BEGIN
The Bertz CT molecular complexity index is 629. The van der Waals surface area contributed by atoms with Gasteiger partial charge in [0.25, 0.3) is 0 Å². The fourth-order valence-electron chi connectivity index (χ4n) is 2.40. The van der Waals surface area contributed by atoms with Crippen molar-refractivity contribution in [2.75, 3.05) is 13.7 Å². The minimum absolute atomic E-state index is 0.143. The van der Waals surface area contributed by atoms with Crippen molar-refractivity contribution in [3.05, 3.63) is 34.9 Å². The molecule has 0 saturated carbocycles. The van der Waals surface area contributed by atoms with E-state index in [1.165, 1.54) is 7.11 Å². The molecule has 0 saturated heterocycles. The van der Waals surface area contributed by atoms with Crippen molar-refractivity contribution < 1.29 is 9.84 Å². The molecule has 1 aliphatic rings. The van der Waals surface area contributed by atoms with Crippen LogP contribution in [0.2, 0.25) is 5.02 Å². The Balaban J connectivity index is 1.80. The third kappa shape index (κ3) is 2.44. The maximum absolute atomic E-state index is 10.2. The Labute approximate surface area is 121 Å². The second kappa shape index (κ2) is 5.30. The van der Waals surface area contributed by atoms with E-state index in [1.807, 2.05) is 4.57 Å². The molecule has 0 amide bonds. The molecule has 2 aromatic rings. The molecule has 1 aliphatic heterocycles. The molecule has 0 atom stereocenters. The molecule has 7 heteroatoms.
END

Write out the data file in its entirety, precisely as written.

The Bertz CT molecular complexity index is 629. The van der Waals surface area contributed by atoms with Gasteiger partial charge in [0.25, 0.3) is 0 Å². The fourth-order valence-electron chi connectivity index (χ4n) is 2.40. The van der Waals surface area contributed by atoms with Crippen molar-refractivity contribution in [2.75, 3.05) is 13.7 Å². The minimum absolute atomic E-state index is 0.143. The van der Waals surface area contributed by atoms with Crippen molar-refractivity contribution in [3.05, 3.63) is 34.9 Å². The molecule has 0 saturated carbocycles. The van der Waals surface area contributed by atoms with E-state index in [1.165, 1.54) is 7.11 Å². The molecule has 0 saturated heterocycles. The van der Waals surface area contributed by atoms with Crippen molar-refractivity contribution < 1.29 is 9.84 Å². The molecule has 1 aliphatic rings. The van der Waals surface area contributed by atoms with Crippen LogP contribution in [0.2, 0.25) is 5.02 Å². The Balaban J connectivity index is 1.80. The third kappa shape index (κ3) is 2.44. The maximum absolute atomic E-state index is 10.2. The Labute approximate surface area is 121 Å². The second kappa shape index (κ2) is 5.30. The van der Waals surface area contributed by atoms with E-state index in [1.807, 2.05) is 4.57 Å². The molecule has 0 amide bonds. The molecule has 2 aromatic rings. The molecule has 1 aliphatic heterocycles. The molecule has 0 atom stereocenters. The molecule has 7 heteroatoms.